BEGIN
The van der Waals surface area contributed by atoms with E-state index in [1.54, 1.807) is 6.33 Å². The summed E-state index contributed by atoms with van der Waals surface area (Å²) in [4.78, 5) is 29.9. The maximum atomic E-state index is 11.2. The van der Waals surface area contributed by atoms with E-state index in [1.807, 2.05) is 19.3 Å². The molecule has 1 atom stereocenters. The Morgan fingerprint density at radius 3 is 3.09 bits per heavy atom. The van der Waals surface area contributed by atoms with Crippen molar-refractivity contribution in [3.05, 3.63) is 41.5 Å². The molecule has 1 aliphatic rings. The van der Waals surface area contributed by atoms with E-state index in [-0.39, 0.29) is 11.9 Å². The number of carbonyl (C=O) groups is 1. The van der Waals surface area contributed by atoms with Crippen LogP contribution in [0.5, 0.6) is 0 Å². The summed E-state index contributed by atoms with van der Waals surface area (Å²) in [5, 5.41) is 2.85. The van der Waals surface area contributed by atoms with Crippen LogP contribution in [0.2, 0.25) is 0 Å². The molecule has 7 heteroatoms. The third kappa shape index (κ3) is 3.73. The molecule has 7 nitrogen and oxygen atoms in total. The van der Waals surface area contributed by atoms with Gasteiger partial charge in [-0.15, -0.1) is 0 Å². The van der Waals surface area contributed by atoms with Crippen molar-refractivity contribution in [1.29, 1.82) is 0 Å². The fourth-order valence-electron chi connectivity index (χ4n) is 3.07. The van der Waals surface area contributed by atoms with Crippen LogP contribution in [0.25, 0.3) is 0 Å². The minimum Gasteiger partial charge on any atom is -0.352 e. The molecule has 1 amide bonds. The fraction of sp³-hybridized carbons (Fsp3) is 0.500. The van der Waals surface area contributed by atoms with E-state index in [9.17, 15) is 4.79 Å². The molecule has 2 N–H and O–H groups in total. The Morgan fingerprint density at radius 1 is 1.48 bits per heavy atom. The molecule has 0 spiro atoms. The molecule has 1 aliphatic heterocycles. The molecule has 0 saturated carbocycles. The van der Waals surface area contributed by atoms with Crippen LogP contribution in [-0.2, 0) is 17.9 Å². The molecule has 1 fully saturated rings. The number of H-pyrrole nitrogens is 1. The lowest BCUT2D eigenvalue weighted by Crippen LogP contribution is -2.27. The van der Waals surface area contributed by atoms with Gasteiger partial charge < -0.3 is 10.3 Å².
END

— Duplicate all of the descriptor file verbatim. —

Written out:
The van der Waals surface area contributed by atoms with E-state index in [1.54, 1.807) is 6.33 Å². The summed E-state index contributed by atoms with van der Waals surface area (Å²) in [4.78, 5) is 29.9. The maximum atomic E-state index is 11.2. The van der Waals surface area contributed by atoms with E-state index in [1.807, 2.05) is 19.3 Å². The molecule has 1 atom stereocenters. The Morgan fingerprint density at radius 3 is 3.09 bits per heavy atom. The van der Waals surface area contributed by atoms with Crippen molar-refractivity contribution in [3.05, 3.63) is 41.5 Å². The molecule has 1 aliphatic rings. The van der Waals surface area contributed by atoms with E-state index in [-0.39, 0.29) is 11.9 Å². The number of carbonyl (C=O) groups is 1. The van der Waals surface area contributed by atoms with Crippen LogP contribution in [0.5, 0.6) is 0 Å². The summed E-state index contributed by atoms with van der Waals surface area (Å²) in [5, 5.41) is 2.85. The van der Waals surface area contributed by atoms with Crippen LogP contribution in [0.2, 0.25) is 0 Å². The molecule has 7 heteroatoms. The third kappa shape index (κ3) is 3.73. The molecule has 7 nitrogen and oxygen atoms in total. The van der Waals surface area contributed by atoms with Gasteiger partial charge in [-0.15, -0.1) is 0 Å². The van der Waals surface area contributed by atoms with Crippen molar-refractivity contribution in [1.29, 1.82) is 0 Å². The fourth-order valence-electron chi connectivity index (χ4n) is 3.07. The van der Waals surface area contributed by atoms with Crippen LogP contribution in [0.25, 0.3) is 0 Å². The minimum Gasteiger partial charge on any atom is -0.352 e. The molecule has 1 amide bonds. The fraction of sp³-hybridized carbons (Fsp3) is 0.500. The van der Waals surface area contributed by atoms with E-state index in [9.17, 15) is 4.79 Å². The molecule has 2 N–H and O–H groups in total. The Morgan fingerprint density at radius 1 is 1.48 bits per heavy atom. The molecule has 0 spiro atoms. The molecule has 1 aliphatic heterocycles. The molecule has 0 saturated carbocycles. The van der Waals surface area contributed by atoms with Crippen LogP contribution in [-0.2, 0) is 17.9 Å². The molecule has 1 fully saturated rings. The number of H-pyrrole nitrogens is 1. The lowest BCUT2D eigenvalue weighted by Crippen LogP contribution is -2.27. The van der Waals surface area contributed by atoms with Gasteiger partial charge < -0.3 is 10.3 Å².